The Women in Tech Series: Xiaoting Wu

Confronting gender inequality in AI

“Unless data collection and algorithmic development are carefully monitored, AI can be a dangerous catalyst for perpetuating bias and allowing history to repeat itself in undesirable and antisocial ways.”

Daniela Braga, founder and CEO of DefinedCrowd

As we lead up to International Women’s Day on March 8, we’re exploring the issue of gender bias in AI. We’ve asked five DefinedCrowd professionals to give us their thoughts on bias in AI, the representation of women in the industry, and how to address the gender imbalances present in both the product and the workforce.

Today, we chat to Xiaoting Wu, a software engineer at DefinedCrowd, who is part of a team responsible for managing the way we provide our services to enterprise members. A mathematics lover at heart, Xiaoting studied engineering at university and naturally fell into software engineering. “I like things that are abstract, and I like dealing with data, so I’m in the perfect industry,” she said. Here’s more with Xiaoting:

What’s it like working as a female in a male-dominated industry?

So far, I would say it has been a good experience. I get along with my male colleagues, but I think that comes down to the fact that we have a lot in common and share many traits as technical people.

The World Economic Forum’s Global Gender Gap Report shows that only 22% of professionals working in data and AI are female. Why do you think this disparity exists? 

I guess there is this universally held belief that women are bad at mathematics or at working with machines. We also tend to gender-stereotype jobs, which shape our expectations about whether a man or a woman is a better fit for a certain job. These stereotypes definitely influence a lot of women when they’re deciding what career to choose.

The tech industry also requires a certain level of education or training, and there are many women around the world who are not in a position to receive this level of education. Gender inequality exists in so many places, and at so many levels that it infiltrates all parts of society. The gender gap in the data and AI industry is a symptom of a greater social problem.

How do we solve it?

There is no single solution. You have to address it on multiple levels. I think the public sector has a big role to play in providing education. Education plays a big part in influencing the future.

What advice do you have for young women looking to enter the tech industry?

You’ve got to be assertive and true to yourself.  Although this applies to everyone, it applies particularly to women. Sometimes we compare ourselves to our male colleagues and feel inferior. I am not a geek, I am not into high-tech gadgets or anything; basically I am not your “typical” software engineer. But as time went by, I realized that I could do a good job without being a geek. If I was more assertive in the beginning, I would have suffered less!

Have you faced any gender-specific challenges in your career so far?

As a female in the tech world, it can be more difficult to integrate socially, which impacts on work. For example, a lot of the time, professional communication is done in a more casual way – around the water cooler, for example. These are not formal meetings; they are discussions about work, but within a casual environment. This happens more often between male colleagues. They naturally gravitate towards each other, form bonds and provide each other with support when needed. A lot of communication that is crucial to the workings of the business happens in these impromptu social meetings, and as a female, you tend to miss out on these discussions. So you’re in a more passive situation as you are not in a position to contribute. It’s not done maliciously, but it can be a problem. However, it is such a difficult thing to detect or address.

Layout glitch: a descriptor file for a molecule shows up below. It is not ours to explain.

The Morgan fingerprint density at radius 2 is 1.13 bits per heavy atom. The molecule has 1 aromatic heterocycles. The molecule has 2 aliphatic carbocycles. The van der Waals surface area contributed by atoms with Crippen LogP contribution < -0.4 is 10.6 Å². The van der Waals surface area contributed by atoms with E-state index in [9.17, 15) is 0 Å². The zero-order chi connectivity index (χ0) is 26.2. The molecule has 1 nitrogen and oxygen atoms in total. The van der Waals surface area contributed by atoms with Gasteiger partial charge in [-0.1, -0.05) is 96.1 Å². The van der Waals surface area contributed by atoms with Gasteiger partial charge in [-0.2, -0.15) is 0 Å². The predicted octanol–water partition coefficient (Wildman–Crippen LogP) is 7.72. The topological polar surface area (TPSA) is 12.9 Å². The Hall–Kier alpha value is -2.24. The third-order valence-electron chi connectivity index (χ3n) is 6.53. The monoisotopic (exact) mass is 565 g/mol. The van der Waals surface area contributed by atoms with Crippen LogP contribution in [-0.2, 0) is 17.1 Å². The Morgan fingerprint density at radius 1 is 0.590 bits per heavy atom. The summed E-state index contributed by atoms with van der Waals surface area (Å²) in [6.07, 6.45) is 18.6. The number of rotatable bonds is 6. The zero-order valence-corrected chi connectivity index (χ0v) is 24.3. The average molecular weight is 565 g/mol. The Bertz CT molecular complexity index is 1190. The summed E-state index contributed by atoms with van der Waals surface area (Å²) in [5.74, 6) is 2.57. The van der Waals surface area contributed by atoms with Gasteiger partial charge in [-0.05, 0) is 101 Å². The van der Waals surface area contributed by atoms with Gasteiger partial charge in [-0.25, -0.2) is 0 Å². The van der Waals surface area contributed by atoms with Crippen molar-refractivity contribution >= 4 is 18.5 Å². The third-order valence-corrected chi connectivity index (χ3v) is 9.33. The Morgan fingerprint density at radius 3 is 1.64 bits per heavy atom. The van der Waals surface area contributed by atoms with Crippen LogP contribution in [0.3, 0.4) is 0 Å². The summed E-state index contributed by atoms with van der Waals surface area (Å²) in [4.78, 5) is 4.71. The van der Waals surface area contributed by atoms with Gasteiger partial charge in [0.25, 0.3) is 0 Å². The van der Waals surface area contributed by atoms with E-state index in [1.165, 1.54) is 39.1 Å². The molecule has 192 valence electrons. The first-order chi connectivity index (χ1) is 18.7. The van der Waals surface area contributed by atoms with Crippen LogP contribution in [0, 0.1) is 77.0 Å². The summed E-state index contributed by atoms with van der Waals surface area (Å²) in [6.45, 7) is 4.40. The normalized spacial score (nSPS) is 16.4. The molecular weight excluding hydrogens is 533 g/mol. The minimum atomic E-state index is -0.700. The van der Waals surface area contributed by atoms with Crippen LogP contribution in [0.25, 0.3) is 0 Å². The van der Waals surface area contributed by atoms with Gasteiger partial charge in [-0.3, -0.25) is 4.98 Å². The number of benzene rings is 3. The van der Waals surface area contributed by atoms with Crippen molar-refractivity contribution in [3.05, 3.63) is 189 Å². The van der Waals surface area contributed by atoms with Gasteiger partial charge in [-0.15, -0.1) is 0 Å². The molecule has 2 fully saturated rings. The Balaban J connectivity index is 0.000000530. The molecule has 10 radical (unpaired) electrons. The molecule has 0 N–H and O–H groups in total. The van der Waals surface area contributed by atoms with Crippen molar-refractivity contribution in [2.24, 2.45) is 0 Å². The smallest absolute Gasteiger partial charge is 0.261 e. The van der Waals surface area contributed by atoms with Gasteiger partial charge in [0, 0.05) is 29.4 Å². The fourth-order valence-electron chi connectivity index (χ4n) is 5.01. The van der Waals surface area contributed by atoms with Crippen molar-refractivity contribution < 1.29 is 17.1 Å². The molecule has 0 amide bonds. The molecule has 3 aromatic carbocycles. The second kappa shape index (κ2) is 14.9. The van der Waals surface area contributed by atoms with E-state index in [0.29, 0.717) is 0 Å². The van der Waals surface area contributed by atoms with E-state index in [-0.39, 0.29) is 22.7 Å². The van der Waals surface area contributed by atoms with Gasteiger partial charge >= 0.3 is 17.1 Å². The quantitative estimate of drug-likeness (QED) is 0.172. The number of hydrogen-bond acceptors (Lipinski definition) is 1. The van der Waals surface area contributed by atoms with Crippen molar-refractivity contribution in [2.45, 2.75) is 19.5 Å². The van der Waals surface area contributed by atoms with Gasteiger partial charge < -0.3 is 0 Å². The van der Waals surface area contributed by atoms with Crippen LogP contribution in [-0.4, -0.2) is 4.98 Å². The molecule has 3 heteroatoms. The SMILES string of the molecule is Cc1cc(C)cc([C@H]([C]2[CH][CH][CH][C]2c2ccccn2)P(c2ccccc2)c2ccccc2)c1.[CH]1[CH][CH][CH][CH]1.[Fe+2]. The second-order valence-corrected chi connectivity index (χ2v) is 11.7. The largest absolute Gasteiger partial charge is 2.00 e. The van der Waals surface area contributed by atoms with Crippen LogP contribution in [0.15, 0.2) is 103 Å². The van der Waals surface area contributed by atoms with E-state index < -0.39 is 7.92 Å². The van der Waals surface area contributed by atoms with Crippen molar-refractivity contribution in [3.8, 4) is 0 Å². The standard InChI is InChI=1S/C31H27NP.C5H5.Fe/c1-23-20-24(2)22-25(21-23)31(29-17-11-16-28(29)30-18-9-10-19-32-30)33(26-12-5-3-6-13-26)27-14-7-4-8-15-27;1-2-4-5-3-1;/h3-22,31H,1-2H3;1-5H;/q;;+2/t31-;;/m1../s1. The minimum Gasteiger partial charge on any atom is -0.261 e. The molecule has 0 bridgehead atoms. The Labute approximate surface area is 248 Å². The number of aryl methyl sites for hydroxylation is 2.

Do you think there is gender bias in AI? If so, how do we fix it?

It’s not a matter of me thinking there is gender bias in AI – it’s a proven fact. AI products are developed by human beings, so it’s very natural that biases are unwittingly brought into AI as it’s being developed.

AI is a work in progress. It’s continually evolving. Although AI was first proposed as a concept in 1940, its application to industry only began 50 years ago, so there are a lot of things we have to address and improve. It may be an idea for machine learning teams to keep up to date with the latest research, to continually increase their knowledge and learn from past mistakes. If you want to avoid gender bias, you need to make sure you are aware of the issue. You’ve got to be a better person yourself – you’ve got to face and challenge your own biases.

Why do you think it’s important to confront gender bias?

It’s as important to address gender bias in AI as it is to address it in our society. Gender equality has been a social movement that has been ongoing for centuries. As long as there is this issue in our society, it will penetrate all aspects of our lives. AI is very quickly becoming part of our lives and society, so it’s something that we need to confront, for sure.

However, we also need to distinguish between bias and discrimination. If you think about it, gender bias is part of the fabric of society. I don’t think we can completely remove bias and stereotypes altogether, as they are just statistics and they do exist because they reflect part of the truth.

For example, females get better deals on car insurance. The logic behind this is that females are considered to drive more safely than males. In this case, there is also a gender bias, but one that works to the female’s advantage. So bias will always exist – you can’t completely remove it. Bias is a way for us to understand how the world works, and how to process data and make decisions. They may not always be correct, but I don’t think it’s the same as inequality.